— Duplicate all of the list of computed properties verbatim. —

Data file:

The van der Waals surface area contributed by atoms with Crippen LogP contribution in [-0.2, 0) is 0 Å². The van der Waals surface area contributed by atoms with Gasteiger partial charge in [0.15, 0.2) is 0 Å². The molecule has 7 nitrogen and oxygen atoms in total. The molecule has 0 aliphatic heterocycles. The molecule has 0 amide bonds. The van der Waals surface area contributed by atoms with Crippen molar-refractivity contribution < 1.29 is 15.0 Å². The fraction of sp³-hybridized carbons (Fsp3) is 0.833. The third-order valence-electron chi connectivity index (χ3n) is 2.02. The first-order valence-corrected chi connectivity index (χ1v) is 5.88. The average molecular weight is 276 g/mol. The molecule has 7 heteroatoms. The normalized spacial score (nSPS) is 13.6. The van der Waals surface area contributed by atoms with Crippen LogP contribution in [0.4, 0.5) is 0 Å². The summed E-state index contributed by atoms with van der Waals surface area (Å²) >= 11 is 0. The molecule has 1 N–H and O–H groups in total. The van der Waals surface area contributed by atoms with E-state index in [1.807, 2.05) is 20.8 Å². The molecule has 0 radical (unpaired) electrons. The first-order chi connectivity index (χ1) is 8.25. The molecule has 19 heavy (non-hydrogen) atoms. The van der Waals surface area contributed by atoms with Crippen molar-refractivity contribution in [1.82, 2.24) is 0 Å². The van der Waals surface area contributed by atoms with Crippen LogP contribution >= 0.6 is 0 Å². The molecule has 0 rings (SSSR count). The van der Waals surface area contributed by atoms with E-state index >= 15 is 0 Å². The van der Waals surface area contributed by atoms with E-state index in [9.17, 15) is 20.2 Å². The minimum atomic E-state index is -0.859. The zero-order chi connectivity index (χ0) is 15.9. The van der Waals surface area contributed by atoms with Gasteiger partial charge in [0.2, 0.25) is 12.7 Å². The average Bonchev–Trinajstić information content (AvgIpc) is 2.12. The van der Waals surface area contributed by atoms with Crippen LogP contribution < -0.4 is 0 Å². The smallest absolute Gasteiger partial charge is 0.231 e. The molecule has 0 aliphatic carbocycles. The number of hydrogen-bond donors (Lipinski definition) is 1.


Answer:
The van der Waals surface area contributed by atoms with Crippen LogP contribution in [-0.2, 0) is 0 Å². The van der Waals surface area contributed by atoms with Gasteiger partial charge in [0.15, 0.2) is 0 Å². The molecule has 7 nitrogen and oxygen atoms in total. The molecule has 0 aliphatic heterocycles. The molecule has 0 amide bonds. The van der Waals surface area contributed by atoms with Crippen molar-refractivity contribution < 1.29 is 15.0 Å². The fraction of sp³-hybridized carbons (Fsp3) is 0.833. The third-order valence-electron chi connectivity index (χ3n) is 2.02. The first-order valence-corrected chi connectivity index (χ1v) is 5.88. The average molecular weight is 276 g/mol. The molecule has 7 heteroatoms. The normalized spacial score (nSPS) is 13.6. The van der Waals surface area contributed by atoms with Crippen LogP contribution in [0.4, 0.5) is 0 Å². The summed E-state index contributed by atoms with van der Waals surface area (Å²) >= 11 is 0. The molecule has 1 N–H and O–H groups in total. The van der Waals surface area contributed by atoms with E-state index in [1.807, 2.05) is 20.8 Å². The molecule has 0 radical (unpaired) electrons. The first-order chi connectivity index (χ1) is 8.25. The molecule has 19 heavy (non-hydrogen) atoms. The van der Waals surface area contributed by atoms with Crippen molar-refractivity contribution in [1.82, 2.24) is 0 Å². The van der Waals surface area contributed by atoms with Crippen LogP contribution >= 0.6 is 0 Å². The molecule has 0 rings (SSSR count). The van der Waals surface area contributed by atoms with E-state index >= 15 is 0 Å². The van der Waals surface area contributed by atoms with E-state index in [9.17, 15) is 20.2 Å². The minimum atomic E-state index is -0.859. The zero-order chi connectivity index (χ0) is 15.9. The van der Waals surface area contributed by atoms with Gasteiger partial charge in [0.2, 0.25) is 12.7 Å². The average Bonchev–Trinajstić information content (AvgIpc) is 2.12. The van der Waals surface area contributed by atoms with Crippen LogP contribution < -0.4 is 0 Å². The smallest absolute Gasteiger partial charge is 0.231 e. The molecule has 0 aliphatic carbocycles. The number of hydrogen-bond donors (Lipinski definition) is 1.